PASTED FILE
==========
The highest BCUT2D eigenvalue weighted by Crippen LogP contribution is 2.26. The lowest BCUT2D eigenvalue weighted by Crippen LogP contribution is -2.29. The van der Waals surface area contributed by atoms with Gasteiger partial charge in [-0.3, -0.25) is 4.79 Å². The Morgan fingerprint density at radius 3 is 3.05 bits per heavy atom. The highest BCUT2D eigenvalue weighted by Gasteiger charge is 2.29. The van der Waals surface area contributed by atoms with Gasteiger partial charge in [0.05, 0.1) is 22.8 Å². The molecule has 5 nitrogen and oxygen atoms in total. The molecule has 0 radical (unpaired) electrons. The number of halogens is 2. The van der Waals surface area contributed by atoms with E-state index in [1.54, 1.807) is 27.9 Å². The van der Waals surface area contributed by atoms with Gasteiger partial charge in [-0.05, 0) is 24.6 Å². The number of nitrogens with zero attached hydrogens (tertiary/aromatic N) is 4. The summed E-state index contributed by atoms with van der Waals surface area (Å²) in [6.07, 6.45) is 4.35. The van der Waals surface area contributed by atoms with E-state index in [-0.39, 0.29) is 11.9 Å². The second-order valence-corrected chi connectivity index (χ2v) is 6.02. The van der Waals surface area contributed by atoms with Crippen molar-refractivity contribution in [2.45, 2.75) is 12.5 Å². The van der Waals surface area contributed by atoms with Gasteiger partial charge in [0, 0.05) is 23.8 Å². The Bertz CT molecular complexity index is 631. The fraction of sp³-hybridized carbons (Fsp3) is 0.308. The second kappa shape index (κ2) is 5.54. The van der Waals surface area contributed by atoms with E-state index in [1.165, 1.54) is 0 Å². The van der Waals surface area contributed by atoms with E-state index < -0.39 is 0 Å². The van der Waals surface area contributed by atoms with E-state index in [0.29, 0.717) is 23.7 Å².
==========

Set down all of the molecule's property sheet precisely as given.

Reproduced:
The highest BCUT2D eigenvalue weighted by Crippen LogP contribution is 2.26. The lowest BCUT2D eigenvalue weighted by Crippen LogP contribution is -2.29. The van der Waals surface area contributed by atoms with Gasteiger partial charge in [-0.3, -0.25) is 4.79 Å². The Morgan fingerprint density at radius 3 is 3.05 bits per heavy atom. The highest BCUT2D eigenvalue weighted by Gasteiger charge is 2.29. The van der Waals surface area contributed by atoms with Gasteiger partial charge in [0.05, 0.1) is 22.8 Å². The molecule has 5 nitrogen and oxygen atoms in total. The molecule has 0 radical (unpaired) electrons. The number of halogens is 2. The van der Waals surface area contributed by atoms with E-state index in [1.54, 1.807) is 27.9 Å². The van der Waals surface area contributed by atoms with Gasteiger partial charge in [-0.05, 0) is 24.6 Å². The number of nitrogens with zero attached hydrogens (tertiary/aromatic N) is 4. The summed E-state index contributed by atoms with van der Waals surface area (Å²) in [6.07, 6.45) is 4.35. The van der Waals surface area contributed by atoms with E-state index in [-0.39, 0.29) is 11.9 Å². The second-order valence-corrected chi connectivity index (χ2v) is 6.02. The van der Waals surface area contributed by atoms with Crippen molar-refractivity contribution in [2.45, 2.75) is 12.5 Å². The van der Waals surface area contributed by atoms with Gasteiger partial charge in [0, 0.05) is 23.8 Å². The Bertz CT molecular complexity index is 631. The fraction of sp³-hybridized carbons (Fsp3) is 0.308. The second kappa shape index (κ2) is 5.54. The van der Waals surface area contributed by atoms with E-state index in [1.165, 1.54) is 0 Å². The van der Waals surface area contributed by atoms with E-state index < -0.39 is 0 Å². The van der Waals surface area contributed by atoms with E-state index in [0.29, 0.717) is 23.7 Å².